The Windows Phone Experiment is Over

April 9, 2012
5 min. read

My wife and I left webOS when HP flushed their 3 year plan to revamp webOS down the toilet. We tested both Android and Windows Phone. Android is a multitasking joke. Coming from webOS, it has a terrible UI. Windows Phone has very nice flowing UI. We decided to go to Windows Phone.

Microsoft representatives promised to get phones and development credits to webOS programmers. Despite many requests, it turned out to be a bunch of hot air. Sadly, this turned me off to all mobile development.

We slugged along with trying to make Windows Phone a viable mobile solution for 8 months. We are done trying. After two weeks of switching to Android, we know two things.

  1. Android is painful to use, compared to the grace of webOS.
  2. Android is LESS painful than Windows Phone.

I enjoy podcasts. Trying to listen to them on Windows Phone is a complete nightmare. It is so bad that I stopped listening to podcasts completely. It was one of the many things I slowly gave up, because of the lack of usability on Windows Phone.

I have a decent collection of audio books on mp3 format. There is only one way that I could make these work on Windows Phone:

  • Join all mp3s in the right order into one mp3 file
  • Change the metadata to indicate podcast genre
  • Go through Zune to get it on my phone

Then if I want to listen to other things on the device, I get to lose my place.

I used to subscribe to audio books on Audible. I stopped with webOS. This keeps getting promised for Windows Phone. This exists for Android. Which brings us into another factor: apps.

I dealt with the lack of apps, lack of access to hardware, lack of many things on webOS, because the UI is still the best out there.

Two weeks on Android with access to some of the things I have been missing, makes up for a lot of bad UI.

Zune slowly changed from something I have to work through to get stuff on my phone, to something that drove me completely nuts. I setup WiFi sync, so that I didn’t have to constantly connect my phone to download podcasts and other things to it. My Windows Phone almost never correctly download these things on its own. Oh, how many times I watched my phone indicate pending downloads that would never come to pass. WiFi worked to finish the downloads when the software felt merciful and the moon was in the correct region of the sky.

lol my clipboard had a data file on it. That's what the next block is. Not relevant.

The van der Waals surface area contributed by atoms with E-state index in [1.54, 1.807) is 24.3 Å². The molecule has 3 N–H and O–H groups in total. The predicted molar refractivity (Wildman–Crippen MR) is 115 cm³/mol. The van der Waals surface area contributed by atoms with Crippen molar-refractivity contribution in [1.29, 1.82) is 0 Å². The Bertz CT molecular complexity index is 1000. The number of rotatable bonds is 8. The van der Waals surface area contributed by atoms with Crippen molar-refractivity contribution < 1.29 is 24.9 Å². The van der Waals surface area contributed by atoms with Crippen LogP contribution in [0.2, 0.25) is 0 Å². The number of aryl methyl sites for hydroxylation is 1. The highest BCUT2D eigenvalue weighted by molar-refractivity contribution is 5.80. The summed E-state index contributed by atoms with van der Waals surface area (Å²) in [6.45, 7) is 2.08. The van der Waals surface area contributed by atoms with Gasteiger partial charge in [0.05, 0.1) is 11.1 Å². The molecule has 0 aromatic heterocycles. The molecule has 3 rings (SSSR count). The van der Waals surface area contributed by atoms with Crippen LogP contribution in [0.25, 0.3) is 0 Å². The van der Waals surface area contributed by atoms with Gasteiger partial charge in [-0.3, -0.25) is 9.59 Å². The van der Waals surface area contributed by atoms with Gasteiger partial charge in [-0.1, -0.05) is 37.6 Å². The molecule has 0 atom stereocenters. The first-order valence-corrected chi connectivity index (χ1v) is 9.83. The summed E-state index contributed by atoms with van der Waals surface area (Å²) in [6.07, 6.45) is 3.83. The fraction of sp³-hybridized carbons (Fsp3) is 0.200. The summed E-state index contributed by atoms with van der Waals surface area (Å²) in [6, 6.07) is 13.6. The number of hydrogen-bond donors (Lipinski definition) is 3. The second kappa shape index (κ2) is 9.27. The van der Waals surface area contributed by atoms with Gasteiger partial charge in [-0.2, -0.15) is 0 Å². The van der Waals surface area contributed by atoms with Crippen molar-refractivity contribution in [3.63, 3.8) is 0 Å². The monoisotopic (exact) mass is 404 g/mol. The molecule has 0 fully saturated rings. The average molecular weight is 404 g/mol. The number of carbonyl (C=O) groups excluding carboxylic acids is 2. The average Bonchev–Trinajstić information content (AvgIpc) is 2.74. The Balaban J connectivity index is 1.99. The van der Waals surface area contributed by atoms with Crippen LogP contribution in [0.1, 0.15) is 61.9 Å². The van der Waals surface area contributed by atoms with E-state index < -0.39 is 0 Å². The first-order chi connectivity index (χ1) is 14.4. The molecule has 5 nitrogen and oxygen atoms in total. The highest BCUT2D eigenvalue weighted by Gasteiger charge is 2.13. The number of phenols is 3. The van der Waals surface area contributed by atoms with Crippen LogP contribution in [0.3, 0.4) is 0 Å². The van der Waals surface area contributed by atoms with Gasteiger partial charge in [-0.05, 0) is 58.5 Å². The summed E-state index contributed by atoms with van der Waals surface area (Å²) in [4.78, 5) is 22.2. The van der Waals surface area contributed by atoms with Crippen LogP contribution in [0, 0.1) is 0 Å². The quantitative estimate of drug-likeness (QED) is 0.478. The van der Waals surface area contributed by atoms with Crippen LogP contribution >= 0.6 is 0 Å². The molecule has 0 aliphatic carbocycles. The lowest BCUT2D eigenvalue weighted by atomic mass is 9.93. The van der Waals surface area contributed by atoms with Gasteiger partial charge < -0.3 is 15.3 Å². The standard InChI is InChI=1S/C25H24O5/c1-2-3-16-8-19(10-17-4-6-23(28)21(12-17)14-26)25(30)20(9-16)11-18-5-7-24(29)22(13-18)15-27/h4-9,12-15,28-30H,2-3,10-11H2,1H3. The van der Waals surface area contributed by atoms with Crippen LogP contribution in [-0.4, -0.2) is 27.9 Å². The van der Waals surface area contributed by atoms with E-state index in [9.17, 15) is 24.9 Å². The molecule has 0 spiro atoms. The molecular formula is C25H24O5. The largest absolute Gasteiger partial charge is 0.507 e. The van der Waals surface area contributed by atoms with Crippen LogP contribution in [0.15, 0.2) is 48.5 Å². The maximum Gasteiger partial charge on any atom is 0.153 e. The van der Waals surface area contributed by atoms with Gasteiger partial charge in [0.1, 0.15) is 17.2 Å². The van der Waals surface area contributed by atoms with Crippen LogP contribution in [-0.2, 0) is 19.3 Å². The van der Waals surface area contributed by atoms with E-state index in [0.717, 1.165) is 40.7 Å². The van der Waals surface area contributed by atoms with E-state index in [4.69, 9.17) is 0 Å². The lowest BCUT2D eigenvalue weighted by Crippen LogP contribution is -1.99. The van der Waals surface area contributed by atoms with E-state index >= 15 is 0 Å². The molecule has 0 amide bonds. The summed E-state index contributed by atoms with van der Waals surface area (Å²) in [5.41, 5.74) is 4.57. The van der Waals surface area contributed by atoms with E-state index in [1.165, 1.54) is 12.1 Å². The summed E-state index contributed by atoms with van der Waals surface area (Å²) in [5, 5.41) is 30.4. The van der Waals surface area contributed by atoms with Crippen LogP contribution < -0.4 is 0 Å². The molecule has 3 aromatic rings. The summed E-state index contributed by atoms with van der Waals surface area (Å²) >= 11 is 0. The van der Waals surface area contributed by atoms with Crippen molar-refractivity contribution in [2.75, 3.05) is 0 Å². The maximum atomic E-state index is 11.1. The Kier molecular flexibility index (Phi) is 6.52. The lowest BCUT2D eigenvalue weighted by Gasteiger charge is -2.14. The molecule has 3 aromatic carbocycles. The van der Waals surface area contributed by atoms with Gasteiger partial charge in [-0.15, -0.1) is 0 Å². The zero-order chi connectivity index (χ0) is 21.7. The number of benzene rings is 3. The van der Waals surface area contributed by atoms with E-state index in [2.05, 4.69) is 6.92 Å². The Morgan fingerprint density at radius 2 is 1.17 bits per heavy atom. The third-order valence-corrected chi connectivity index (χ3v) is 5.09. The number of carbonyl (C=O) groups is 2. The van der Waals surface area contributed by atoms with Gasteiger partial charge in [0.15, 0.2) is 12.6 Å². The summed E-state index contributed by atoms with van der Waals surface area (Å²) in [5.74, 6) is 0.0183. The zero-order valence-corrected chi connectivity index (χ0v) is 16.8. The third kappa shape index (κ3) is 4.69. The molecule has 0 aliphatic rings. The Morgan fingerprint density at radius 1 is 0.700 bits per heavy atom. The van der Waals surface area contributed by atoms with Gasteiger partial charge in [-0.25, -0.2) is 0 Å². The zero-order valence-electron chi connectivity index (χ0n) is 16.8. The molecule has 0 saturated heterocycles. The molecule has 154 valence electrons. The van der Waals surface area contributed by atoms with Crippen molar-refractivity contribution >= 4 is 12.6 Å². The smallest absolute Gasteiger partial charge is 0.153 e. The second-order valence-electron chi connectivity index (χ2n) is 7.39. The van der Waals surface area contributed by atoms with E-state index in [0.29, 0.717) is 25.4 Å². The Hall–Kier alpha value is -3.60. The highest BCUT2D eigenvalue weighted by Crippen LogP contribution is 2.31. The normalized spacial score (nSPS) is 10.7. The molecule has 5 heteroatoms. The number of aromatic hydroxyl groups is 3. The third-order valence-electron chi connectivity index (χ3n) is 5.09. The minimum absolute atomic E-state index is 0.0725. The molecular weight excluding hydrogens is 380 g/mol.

If I wanted an annoying piece of software that was the gatekeeper for my device, I would just deal with the abomination that is iTunes.

File management is a joke. The process of getting a document on and off your phone involves crazy steps of using email, online syncs, and a bit of prayer. I miss the former days of a USB drive mode, where I could just copy files. Guess what? That is back with Android.

While Windows Phone has the same multi-task pausing of the iPhone, it was easier to switch between apps than Android. However, if the app isn’t setup with the Mango resume, the pause before the app resumes is annoying. Really the two platforms are pretty much tied in this race. They both have barely left the starting blocks of usability, compared to webOS.

I thought that the home screen of Android would be more annoying. It turns out to be less so than trying to fit all the apps you want to use on the start screen or looking them up each time in the alphabetical list.

So, what do I have with Android now?

Apps for my credit union, including deposit check via photo. Charging credit cards via a device on the headphone jack. Tethering via USB for free.

Not quite the WiFi hot spot that webOS gave me, but I can have that too if I decide to root the phone. Edit: Found FoxFi, so WiFi hot spot is back.

A video player that plays files I just drop on the phone via USB. No waiting 30 minutes to convert the files into the correct format.

Ambling Book Player that takes an audio book with 250 files and handles it perfectly.

BeyondPod which, while not as nice as Dr. Podder on webOS, can actually manager all my podcasting needs on the device.

Audible. I have missed Audible.

ScummVM is now back on my phone. I was one of the backers for Double Fine’s Adventure game on Kickstarter. I enjoy these things. It was possible with webOS, and now is again.

Things are far from perfect on my Android transition. I have to periodically hit the optimize button to close down rogue apps. I had to get a 3500 mAh battery to make my phone last a day. But things are better.

P.S. I found out that Zune doesn’t want me to go. I cancelled our Zune Pass. Luckily, I had a card stolen and cancelled that card as well.

Now I get an email periodically about how the card is bad. How they can’t charge a monthly fee for a service I cancelled over 2 weeks ago.

Zune, the relationship is over. We broke up.

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